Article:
The formal signing Dec. 29 of a trade deal between Turkey and the UK was welcomed by representatives of Turkish industry and the UK steel and automotive sectors as ensuring the continuation of business between the two nations without additional tariffs from its introduction on Jan 1, 2021.
The deal is viewed as a stopgap to prevent negative consequences in the current GBP 18.6 billion ($25.1billion) annual trading relationship between the two nations from the UK’s exit from the EU. “Both countries have also committed to working towards a more ambitious free trade agreement in the future, which will go further than the existing deal and will be tailored to the UK economy,” the UK Department for International Trade (DIT) stated.
The deal secures existing preferential trade terms and tariffs for UK businesses that exported more than GBP 1 billion worth of machinery, and iron and steel exports worth GBP 575 million, to Turkey in 2019, ensuring the continued tariff-free flow of goods and protecting UK-Turkey supply chains in the automotive, manufacturing and steel sectors, according to the DIT.
The UK’s imports of textiles and white goods from Turkey are also covered by the accord.
Turkey and the EU have operated a customs union since 1995. This week’s end of the UK’s transition period for leaving the EU would have subjected about 75% of Turkish exports to UK to tariffs, causing losses of some $2.4 billion, had the new deal not been signed, Turkish trade minister Ruhsar Pekcan told official news agency AA following the signing in a ceremony with UK international trade secretary Liz Truss who was present on a videocall.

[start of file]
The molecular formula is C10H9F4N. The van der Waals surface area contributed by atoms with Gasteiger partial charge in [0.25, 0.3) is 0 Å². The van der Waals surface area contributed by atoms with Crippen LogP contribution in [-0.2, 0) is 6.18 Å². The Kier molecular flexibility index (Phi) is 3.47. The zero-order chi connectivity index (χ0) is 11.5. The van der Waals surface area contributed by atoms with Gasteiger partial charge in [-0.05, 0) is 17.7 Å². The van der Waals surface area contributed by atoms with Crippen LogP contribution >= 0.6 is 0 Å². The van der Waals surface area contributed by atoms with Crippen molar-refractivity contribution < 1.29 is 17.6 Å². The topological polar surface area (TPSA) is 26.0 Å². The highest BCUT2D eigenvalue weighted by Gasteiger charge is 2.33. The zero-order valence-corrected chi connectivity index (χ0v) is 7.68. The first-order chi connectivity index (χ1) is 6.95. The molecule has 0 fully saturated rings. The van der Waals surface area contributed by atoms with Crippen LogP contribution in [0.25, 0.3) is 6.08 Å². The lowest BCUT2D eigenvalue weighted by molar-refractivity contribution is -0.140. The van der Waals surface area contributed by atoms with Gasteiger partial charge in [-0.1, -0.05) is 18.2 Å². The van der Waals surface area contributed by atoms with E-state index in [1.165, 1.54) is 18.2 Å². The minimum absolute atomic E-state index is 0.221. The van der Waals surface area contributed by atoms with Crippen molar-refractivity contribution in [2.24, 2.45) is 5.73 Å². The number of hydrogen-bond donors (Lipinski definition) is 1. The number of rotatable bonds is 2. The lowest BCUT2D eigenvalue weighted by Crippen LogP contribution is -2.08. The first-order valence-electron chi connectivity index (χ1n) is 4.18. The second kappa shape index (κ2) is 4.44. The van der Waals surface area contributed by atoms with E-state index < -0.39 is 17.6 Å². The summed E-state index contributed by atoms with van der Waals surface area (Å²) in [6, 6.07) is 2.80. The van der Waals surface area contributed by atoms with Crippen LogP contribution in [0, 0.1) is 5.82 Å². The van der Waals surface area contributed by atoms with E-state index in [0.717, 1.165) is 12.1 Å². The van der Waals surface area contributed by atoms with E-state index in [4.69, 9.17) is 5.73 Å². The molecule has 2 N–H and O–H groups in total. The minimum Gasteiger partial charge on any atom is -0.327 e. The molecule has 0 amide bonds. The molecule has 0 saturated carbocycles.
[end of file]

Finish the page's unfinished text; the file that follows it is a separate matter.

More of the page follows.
The UK automotive and steel sectors were highlighted as two areas most likely to benefit from uninterrupted trade flows between the nations. “The finalization of today’s trade deal with Turkey is welcome news for industry and manufacturing in particular,” said Stephen Phipson, CEO of Make UK, a manufacturers’ association whose members include steelmakers and automakers. “Securing preferential tariffs for UK businesses exporting to Turkey and ensuring the continued tariff free flow of goods is vital to protect UK-Turkey supply chains, supply chains which are critical to our automotive industry in particular.”
“It is also extremely helpful that both sides have also committed to work towards a more ambitious free trade agreement in the coming months which will deliver a welcome boost to the UK economy as it comes out of the current COVID crisis,” Phipson said in a statement.
Turkish steel sources said they hoped the accord would help correct an existing steel trade imbalance between the two nations. The UK is one of Turkey’s largest steel scrap suppliers and has recently seen its scrap exports to Turkey grow, while Turkey’s steel exports to the UK have dwindled.
Vehicle assembly in Turkey
Stuart Rowley, president, Ford of Europe, noted that car parts are exported from the UK to Turkey to assemble the Ford Transit range of vehicles, a third of which are then exported back to the UK. In 2019, UK car exports to Turkey were worth GBP 174 million.
“Given that Ford and Ford Otosan business constitutes more than 10% of the total trade volume between the UK and Turkey, this trade agreement is extremely significant for us and will help to secure jobs in both countries,” Rowley said in a statement.
Turkey eyes bilateral investments
Turkish minister Pekcan said the arrangement leaves no uncertainty in the trade structure between the two countries. “We are taking the first step towards further deepening our ties, while maintaining 25-year gains from the Customs Union,” she said.
“We reached a tariff-free agreement, as planned, which includes all industrial and agricultural goods,” the minister said.
Trade volume between the two countries was $15.1 billion in January-November, Pekcan said. In 2019, Turkey’s exports to the UK – its second-largest export market – stood at $11.3 billion, while imports totaled $5.6 billion. UK investments in Turkey amount to around $11.6 billion.
“I hope the deal will be reflected positively in bilateral investments,” Pekcan underlined.
— Diana Kinch and Cenk Can